[7, 8] fákr drengs laust fœti í díki ‘the good fellow’s [my] charger struck with its foot [stumbled] in a ditch’: Finnur Jónsson (Skj B) supposes that díki refers to a brook (bækken). To the horse’s stumbling, Frank (1978, 73) cites parallels in the sagas that bear connotations of bad luck and fate. The use of drengr ‘good fellow, warrior’ is probably ironic or mock-heroic here; cf. Note to st. 5/2.

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í ‘in’

í (prep.): in, into

notes

[7, 8] fákr drengs laust fœti í díki ‘the good fellow’s [my] charger struck with its foot [stumbled] in a ditch’: Finnur Jónsson (Skj B) supposes that díki refers to a brook (bækken). To the horse’s stumbling, Frank (1978, 73) cites parallels in the sagas that bear connotations of bad luck and fate. The use of drengr ‘good fellow, warrior’ is probably ironic or mock-heroic here; cf. Note to st. 5/2.

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díki ‘a ditch’

díki (noun n.; °; -): ditch

notes

[7, 8] fákr drengs laust fœti í díki ‘the good fellow’s [my] charger struck with its foot [stumbled] in a ditch’: Finnur Jónsson (Skj B) supposes that díki refers to a brook (bækken). To the horse’s stumbling, Frank (1978, 73) cites parallels in the sagas that bear connotations of bad luck and fate. The use of drengr ‘good fellow, warrior’ is probably ironic or mock-heroic here; cf. Note to st. 5/2.

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dœgr ‘night and day’

dœgr (noun n.; °-s; -): day and night; 24h period

notes

[8] dœgr mœtask nú ‘night and day meet now’: Edqvist (1943, 69) suggests this may mean not simply that it is now twilight but that now morning and evening twilight meet, with the implication that it is now midsummer (since he supposes the journey to have begun in the spring). Dœgr, here pl., more strictly refers to a period of either twelve or twenty-four hours.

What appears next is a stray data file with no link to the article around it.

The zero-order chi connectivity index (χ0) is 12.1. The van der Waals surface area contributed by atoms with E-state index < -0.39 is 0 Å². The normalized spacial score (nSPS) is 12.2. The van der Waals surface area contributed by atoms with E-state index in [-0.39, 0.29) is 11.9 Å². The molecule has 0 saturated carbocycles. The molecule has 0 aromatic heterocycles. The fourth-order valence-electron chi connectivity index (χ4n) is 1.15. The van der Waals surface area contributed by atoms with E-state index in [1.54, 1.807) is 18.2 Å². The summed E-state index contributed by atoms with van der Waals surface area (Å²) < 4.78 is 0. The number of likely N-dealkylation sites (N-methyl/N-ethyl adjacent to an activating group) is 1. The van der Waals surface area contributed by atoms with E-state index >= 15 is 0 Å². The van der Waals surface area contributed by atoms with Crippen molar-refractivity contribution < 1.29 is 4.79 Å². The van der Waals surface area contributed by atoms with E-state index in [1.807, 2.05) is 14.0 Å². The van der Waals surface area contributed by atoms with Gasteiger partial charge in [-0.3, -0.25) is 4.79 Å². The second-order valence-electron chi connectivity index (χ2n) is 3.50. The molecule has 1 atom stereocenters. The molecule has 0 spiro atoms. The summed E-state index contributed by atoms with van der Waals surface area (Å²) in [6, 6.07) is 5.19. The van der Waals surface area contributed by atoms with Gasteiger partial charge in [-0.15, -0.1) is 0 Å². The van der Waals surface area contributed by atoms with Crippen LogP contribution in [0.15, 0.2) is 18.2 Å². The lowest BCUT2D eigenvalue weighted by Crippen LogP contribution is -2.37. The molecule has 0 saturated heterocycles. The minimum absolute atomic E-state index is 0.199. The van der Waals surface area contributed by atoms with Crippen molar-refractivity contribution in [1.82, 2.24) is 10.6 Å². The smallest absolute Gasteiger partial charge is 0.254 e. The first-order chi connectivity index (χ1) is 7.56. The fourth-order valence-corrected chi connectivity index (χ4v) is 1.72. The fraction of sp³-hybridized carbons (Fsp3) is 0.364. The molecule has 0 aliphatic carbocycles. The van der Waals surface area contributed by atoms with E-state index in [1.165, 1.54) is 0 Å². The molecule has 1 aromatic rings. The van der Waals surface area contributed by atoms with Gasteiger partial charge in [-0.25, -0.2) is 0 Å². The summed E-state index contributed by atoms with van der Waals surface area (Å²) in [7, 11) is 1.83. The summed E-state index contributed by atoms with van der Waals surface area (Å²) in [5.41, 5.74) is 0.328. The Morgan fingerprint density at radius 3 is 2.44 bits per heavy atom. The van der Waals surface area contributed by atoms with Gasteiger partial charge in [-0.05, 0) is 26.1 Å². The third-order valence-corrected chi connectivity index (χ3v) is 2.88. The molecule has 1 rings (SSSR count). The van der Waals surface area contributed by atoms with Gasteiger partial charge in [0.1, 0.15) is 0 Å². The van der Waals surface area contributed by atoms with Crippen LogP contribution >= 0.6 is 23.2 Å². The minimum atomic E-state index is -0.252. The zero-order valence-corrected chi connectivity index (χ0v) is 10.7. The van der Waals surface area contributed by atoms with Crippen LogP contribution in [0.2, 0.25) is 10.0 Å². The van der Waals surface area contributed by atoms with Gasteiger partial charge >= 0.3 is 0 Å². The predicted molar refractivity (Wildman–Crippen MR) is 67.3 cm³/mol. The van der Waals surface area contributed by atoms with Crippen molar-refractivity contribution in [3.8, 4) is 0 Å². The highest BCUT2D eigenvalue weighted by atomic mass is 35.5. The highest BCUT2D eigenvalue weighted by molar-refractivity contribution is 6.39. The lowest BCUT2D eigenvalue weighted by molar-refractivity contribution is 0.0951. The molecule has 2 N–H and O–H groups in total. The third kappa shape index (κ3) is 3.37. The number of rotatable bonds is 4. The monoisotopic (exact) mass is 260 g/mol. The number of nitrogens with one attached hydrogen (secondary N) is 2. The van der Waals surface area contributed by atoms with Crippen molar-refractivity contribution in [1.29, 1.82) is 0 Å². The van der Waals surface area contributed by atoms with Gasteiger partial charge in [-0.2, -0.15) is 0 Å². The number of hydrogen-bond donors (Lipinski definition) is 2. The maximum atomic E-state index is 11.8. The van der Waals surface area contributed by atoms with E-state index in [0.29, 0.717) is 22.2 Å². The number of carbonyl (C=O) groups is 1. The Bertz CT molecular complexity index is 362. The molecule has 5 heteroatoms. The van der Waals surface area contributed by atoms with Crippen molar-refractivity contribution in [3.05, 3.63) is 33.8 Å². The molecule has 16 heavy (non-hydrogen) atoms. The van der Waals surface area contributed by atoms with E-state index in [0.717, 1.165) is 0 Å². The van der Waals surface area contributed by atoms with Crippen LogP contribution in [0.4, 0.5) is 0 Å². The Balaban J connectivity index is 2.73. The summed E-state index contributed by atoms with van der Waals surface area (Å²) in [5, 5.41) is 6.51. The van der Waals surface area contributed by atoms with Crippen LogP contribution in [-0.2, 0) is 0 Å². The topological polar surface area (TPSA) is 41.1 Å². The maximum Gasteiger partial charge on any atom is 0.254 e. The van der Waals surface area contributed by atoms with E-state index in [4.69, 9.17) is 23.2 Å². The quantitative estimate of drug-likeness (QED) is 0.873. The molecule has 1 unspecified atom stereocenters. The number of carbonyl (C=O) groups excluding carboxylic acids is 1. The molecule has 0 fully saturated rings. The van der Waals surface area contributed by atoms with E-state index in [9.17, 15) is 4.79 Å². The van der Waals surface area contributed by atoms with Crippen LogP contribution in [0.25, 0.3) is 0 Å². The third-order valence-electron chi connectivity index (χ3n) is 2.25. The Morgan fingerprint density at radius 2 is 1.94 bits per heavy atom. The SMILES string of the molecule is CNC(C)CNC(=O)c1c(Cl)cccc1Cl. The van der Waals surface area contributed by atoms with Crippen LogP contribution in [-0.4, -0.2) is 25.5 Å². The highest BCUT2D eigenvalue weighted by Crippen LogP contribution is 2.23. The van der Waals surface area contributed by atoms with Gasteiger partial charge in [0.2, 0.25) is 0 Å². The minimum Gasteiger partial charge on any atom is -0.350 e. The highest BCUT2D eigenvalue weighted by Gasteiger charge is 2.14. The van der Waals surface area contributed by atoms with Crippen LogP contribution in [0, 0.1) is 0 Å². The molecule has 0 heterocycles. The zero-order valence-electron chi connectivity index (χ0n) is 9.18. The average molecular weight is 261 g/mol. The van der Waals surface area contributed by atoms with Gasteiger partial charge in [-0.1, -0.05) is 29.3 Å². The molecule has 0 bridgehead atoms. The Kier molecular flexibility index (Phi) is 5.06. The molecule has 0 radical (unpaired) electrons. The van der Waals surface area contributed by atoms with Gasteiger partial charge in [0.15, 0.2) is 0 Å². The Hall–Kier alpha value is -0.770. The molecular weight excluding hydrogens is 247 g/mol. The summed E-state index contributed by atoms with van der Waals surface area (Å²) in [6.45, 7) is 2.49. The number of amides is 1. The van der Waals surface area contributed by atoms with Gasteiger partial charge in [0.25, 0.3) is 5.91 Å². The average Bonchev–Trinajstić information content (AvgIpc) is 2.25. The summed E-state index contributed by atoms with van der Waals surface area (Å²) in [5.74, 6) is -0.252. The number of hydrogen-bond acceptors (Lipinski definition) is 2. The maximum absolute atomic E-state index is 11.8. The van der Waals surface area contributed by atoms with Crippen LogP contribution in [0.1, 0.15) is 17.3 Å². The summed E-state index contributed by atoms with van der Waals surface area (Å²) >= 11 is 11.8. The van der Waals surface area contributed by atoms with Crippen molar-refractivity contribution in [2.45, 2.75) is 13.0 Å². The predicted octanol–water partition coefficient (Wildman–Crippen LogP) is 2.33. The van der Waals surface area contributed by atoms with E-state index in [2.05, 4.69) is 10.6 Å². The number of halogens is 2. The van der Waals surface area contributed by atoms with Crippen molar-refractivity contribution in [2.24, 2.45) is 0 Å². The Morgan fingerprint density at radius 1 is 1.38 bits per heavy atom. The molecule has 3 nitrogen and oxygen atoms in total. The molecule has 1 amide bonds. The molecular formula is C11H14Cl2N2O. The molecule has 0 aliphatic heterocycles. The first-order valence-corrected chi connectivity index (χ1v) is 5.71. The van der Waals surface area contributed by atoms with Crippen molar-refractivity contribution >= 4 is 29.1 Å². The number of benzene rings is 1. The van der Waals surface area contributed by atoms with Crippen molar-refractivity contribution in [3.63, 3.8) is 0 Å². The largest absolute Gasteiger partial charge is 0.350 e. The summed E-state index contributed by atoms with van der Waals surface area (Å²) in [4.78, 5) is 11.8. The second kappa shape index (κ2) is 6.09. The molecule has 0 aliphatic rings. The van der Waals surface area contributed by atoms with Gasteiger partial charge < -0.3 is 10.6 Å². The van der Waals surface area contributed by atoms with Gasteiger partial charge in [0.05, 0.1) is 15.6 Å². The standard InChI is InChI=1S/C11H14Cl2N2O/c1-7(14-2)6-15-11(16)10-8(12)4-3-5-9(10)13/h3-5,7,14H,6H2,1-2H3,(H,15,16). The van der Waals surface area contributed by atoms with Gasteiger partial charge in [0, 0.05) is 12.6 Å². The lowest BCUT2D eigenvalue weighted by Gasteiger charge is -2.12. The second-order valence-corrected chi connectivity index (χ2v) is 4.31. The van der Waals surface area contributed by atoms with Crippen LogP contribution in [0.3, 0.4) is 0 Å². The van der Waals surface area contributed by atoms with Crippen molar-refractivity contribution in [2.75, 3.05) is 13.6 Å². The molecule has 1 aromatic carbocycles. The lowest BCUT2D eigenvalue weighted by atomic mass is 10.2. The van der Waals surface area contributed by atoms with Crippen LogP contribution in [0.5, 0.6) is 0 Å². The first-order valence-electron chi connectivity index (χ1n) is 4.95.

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mœtask ‘meet’

mœta (verb): meet

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[8] dœgr mœtask nú ‘night and day meet now’: Edqvist (1943, 69) suggests this may mean not simply that it is now twilight but that now morning and evening twilight meet, with the implication that it is now midsummer (since he supposes the journey to have begun in the spring). Dœgr, here pl., more strictly refers to a period of either twelve or twenty-four hours.

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‘now’

nú (adv.): now

[8] nú: svá 325VI, 78aˣ, hér Holm4

notes

[8] dœgr mœtask nú ‘night and day meet now’: Edqvist (1943, 69) suggests this may mean not simply that it is now twilight but that now morning and evening twilight meet, with the implication that it is now midsummer (since he supposes the journey to have begun in the spring). Dœgr, here pl., more strictly refers to a period of either twelve or twenty-four hours.

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fœti ‘with its foot’

1. fótr (noun m.): foot, leg

notes

[7, 8] fákr drengs laust fœti í díki ‘the good fellow’s [my] charger struck with its foot [stumbled] in a ditch’: Finnur Jónsson (Skj B) supposes that díki refers to a brook (bækken). To the horse’s stumbling, Frank (1978, 73) cites parallels in the sagas that bear connotations of bad luck and fate. The use of drengr ‘good fellow, warrior’ is probably ironic or mock-heroic here; cf. Note to st. 5/2.

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Interactive view: tap on words in the text for notes and glosses

As for sts 9-10, though it is now evening.

[3] vǫll : hallar: Frank (1978, 74) points out the rhyme of ǫ with a in this odd line, where skothending is expected, though ǫ : a and ô : á occur elsewhere in the poem as aðalhendingar (see the Note to st. 3/8). However, aðalhending in place of skothending is by no means rare in Sigvatr’s works: Höskuldur Þráinsson (1970, 25-7) identifies fifty-four examples, exclusive of fourteen examples of a : ǫ .